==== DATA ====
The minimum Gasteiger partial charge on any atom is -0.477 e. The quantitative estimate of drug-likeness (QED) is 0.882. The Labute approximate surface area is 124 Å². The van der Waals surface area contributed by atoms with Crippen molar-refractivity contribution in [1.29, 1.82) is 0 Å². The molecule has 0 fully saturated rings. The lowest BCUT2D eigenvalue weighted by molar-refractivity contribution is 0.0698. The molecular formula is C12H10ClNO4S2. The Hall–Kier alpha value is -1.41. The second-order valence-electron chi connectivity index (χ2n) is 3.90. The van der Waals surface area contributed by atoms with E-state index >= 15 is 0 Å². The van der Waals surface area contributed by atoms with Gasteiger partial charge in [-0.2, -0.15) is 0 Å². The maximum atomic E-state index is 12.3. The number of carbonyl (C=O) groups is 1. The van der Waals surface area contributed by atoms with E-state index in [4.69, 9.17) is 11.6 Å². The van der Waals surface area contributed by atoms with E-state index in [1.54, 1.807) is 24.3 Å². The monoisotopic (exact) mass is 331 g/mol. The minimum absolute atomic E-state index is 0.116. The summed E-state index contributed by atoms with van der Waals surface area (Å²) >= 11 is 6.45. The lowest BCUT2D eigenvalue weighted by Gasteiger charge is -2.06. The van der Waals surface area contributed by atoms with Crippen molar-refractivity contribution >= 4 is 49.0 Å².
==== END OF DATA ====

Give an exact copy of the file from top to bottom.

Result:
The minimum Gasteiger partial charge on any atom is -0.477 e. The quantitative estimate of drug-likeness (QED) is 0.882. The Labute approximate surface area is 124 Å². The van der Waals surface area contributed by atoms with Crippen molar-refractivity contribution in [1.29, 1.82) is 0 Å². The molecule has 0 fully saturated rings. The lowest BCUT2D eigenvalue weighted by molar-refractivity contribution is 0.0698. The molecular formula is C12H10ClNO4S2. The Hall–Kier alpha value is -1.41. The second-order valence-electron chi connectivity index (χ2n) is 3.90. The van der Waals surface area contributed by atoms with E-state index >= 15 is 0 Å². The van der Waals surface area contributed by atoms with Gasteiger partial charge in [-0.2, -0.15) is 0 Å². The maximum atomic E-state index is 12.3. The number of carbonyl (C=O) groups is 1. The van der Waals surface area contributed by atoms with E-state index in [4.69, 9.17) is 11.6 Å². The van der Waals surface area contributed by atoms with E-state index in [1.54, 1.807) is 24.3 Å². The monoisotopic (exact) mass is 331 g/mol. The minimum absolute atomic E-state index is 0.116. The summed E-state index contributed by atoms with van der Waals surface area (Å²) >= 11 is 6.45. The lowest BCUT2D eigenvalue weighted by Gasteiger charge is -2.06. The van der Waals surface area contributed by atoms with Crippen molar-refractivity contribution >= 4 is 49.0 Å².